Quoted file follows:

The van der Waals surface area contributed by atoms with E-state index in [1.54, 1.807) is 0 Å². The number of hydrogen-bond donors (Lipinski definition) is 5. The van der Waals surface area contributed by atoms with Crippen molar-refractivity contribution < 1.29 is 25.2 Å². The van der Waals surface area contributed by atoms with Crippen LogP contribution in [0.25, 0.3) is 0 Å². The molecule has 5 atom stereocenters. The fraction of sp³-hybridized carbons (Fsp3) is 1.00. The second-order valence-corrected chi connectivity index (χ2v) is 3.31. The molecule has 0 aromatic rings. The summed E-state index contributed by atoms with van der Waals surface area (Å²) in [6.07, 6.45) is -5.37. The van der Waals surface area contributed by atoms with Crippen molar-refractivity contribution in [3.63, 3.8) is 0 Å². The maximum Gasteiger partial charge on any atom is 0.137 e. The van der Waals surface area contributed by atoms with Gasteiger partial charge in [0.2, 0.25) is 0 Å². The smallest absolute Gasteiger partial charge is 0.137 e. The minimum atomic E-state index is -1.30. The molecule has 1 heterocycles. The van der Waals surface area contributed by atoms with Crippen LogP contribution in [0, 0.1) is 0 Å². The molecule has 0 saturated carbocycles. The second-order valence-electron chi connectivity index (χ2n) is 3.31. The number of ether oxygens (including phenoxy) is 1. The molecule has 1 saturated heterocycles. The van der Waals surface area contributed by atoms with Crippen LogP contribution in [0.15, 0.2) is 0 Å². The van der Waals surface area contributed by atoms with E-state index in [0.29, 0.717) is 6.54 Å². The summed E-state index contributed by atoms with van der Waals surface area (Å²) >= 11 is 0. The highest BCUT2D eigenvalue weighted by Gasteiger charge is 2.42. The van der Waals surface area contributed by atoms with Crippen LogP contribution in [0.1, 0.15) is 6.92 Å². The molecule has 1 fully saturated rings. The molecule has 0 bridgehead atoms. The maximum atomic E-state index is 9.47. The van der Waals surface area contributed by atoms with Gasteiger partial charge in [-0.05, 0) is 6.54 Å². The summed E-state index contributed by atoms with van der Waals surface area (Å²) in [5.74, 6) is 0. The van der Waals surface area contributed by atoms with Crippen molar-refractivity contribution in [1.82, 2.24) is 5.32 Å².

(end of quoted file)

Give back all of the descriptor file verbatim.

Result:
The van der Waals surface area contributed by atoms with E-state index in [1.54, 1.807) is 0 Å². The number of hydrogen-bond donors (Lipinski definition) is 5. The van der Waals surface area contributed by atoms with Crippen molar-refractivity contribution < 1.29 is 25.2 Å². The van der Waals surface area contributed by atoms with Crippen LogP contribution in [0.25, 0.3) is 0 Å². The molecule has 5 atom stereocenters. The fraction of sp³-hybridized carbons (Fsp3) is 1.00. The second-order valence-corrected chi connectivity index (χ2v) is 3.31. The molecule has 0 aromatic rings. The summed E-state index contributed by atoms with van der Waals surface area (Å²) in [6.07, 6.45) is -5.37. The van der Waals surface area contributed by atoms with Crippen molar-refractivity contribution in [3.63, 3.8) is 0 Å². The maximum Gasteiger partial charge on any atom is 0.137 e. The van der Waals surface area contributed by atoms with Gasteiger partial charge in [0.2, 0.25) is 0 Å². The smallest absolute Gasteiger partial charge is 0.137 e. The minimum atomic E-state index is -1.30. The molecule has 1 heterocycles. The van der Waals surface area contributed by atoms with Crippen LogP contribution in [0, 0.1) is 0 Å². The molecule has 0 saturated carbocycles. The second-order valence-electron chi connectivity index (χ2n) is 3.31. The number of ether oxygens (including phenoxy) is 1. The molecule has 1 saturated heterocycles. The van der Waals surface area contributed by atoms with Crippen LogP contribution in [0.15, 0.2) is 0 Å². The van der Waals surface area contributed by atoms with E-state index in [0.29, 0.717) is 6.54 Å². The summed E-state index contributed by atoms with van der Waals surface area (Å²) >= 11 is 0. The highest BCUT2D eigenvalue weighted by Gasteiger charge is 2.42. The van der Waals surface area contributed by atoms with Crippen LogP contribution in [0.1, 0.15) is 6.92 Å². The molecule has 1 fully saturated rings. The molecule has 0 bridgehead atoms. The maximum atomic E-state index is 9.47. The van der Waals surface area contributed by atoms with Gasteiger partial charge in [-0.05, 0) is 6.54 Å². The summed E-state index contributed by atoms with van der Waals surface area (Å²) in [5.74, 6) is 0. The van der Waals surface area contributed by atoms with Crippen molar-refractivity contribution in [1.82, 2.24) is 5.32 Å².